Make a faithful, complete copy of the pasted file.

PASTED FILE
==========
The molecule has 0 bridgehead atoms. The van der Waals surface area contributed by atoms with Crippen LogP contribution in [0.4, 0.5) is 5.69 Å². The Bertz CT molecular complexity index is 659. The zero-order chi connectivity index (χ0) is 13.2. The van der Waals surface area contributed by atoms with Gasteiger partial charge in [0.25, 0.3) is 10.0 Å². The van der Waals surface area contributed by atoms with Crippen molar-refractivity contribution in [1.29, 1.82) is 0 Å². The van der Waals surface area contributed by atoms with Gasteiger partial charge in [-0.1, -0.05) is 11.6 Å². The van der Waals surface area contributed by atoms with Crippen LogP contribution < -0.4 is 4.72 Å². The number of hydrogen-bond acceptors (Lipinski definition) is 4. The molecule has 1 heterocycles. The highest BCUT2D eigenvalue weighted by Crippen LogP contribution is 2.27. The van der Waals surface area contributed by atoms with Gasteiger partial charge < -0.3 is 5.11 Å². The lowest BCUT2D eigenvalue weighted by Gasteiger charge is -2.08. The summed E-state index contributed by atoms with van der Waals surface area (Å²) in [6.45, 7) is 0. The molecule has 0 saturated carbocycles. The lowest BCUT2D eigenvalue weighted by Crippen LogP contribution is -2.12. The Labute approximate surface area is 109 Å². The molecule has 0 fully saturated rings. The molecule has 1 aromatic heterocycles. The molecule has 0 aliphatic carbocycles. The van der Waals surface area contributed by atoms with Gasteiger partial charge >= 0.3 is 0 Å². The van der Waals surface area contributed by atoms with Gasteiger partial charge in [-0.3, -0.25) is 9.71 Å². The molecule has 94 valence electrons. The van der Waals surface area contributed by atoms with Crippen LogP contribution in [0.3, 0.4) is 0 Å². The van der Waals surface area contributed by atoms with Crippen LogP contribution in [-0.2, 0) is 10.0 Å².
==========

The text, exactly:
The molecule has 0 bridgehead atoms. The van der Waals surface area contributed by atoms with Crippen LogP contribution in [0.4, 0.5) is 5.69 Å². The Bertz CT molecular complexity index is 659. The zero-order chi connectivity index (χ0) is 13.2. The van der Waals surface area contributed by atoms with Gasteiger partial charge in [0.25, 0.3) is 10.0 Å². The van der Waals surface area contributed by atoms with Crippen molar-refractivity contribution in [1.29, 1.82) is 0 Å². The van der Waals surface area contributed by atoms with Gasteiger partial charge in [-0.1, -0.05) is 11.6 Å². The van der Waals surface area contributed by atoms with Crippen LogP contribution < -0.4 is 4.72 Å². The number of hydrogen-bond acceptors (Lipinski definition) is 4. The molecule has 1 heterocycles. The highest BCUT2D eigenvalue weighted by Crippen LogP contribution is 2.27. The van der Waals surface area contributed by atoms with Gasteiger partial charge < -0.3 is 5.11 Å². The lowest BCUT2D eigenvalue weighted by Gasteiger charge is -2.08. The summed E-state index contributed by atoms with van der Waals surface area (Å²) in [6.45, 7) is 0. The molecule has 0 saturated carbocycles. The lowest BCUT2D eigenvalue weighted by Crippen LogP contribution is -2.12. The Labute approximate surface area is 109 Å². The molecule has 0 fully saturated rings. The molecule has 1 aromatic heterocycles. The molecule has 0 aliphatic carbocycles. The van der Waals surface area contributed by atoms with Gasteiger partial charge >= 0.3 is 0 Å². The van der Waals surface area contributed by atoms with Gasteiger partial charge in [-0.3, -0.25) is 9.71 Å². The molecule has 94 valence electrons. The van der Waals surface area contributed by atoms with Crippen LogP contribution in [0.3, 0.4) is 0 Å². The van der Waals surface area contributed by atoms with Crippen LogP contribution in [-0.2, 0) is 10.0 Å².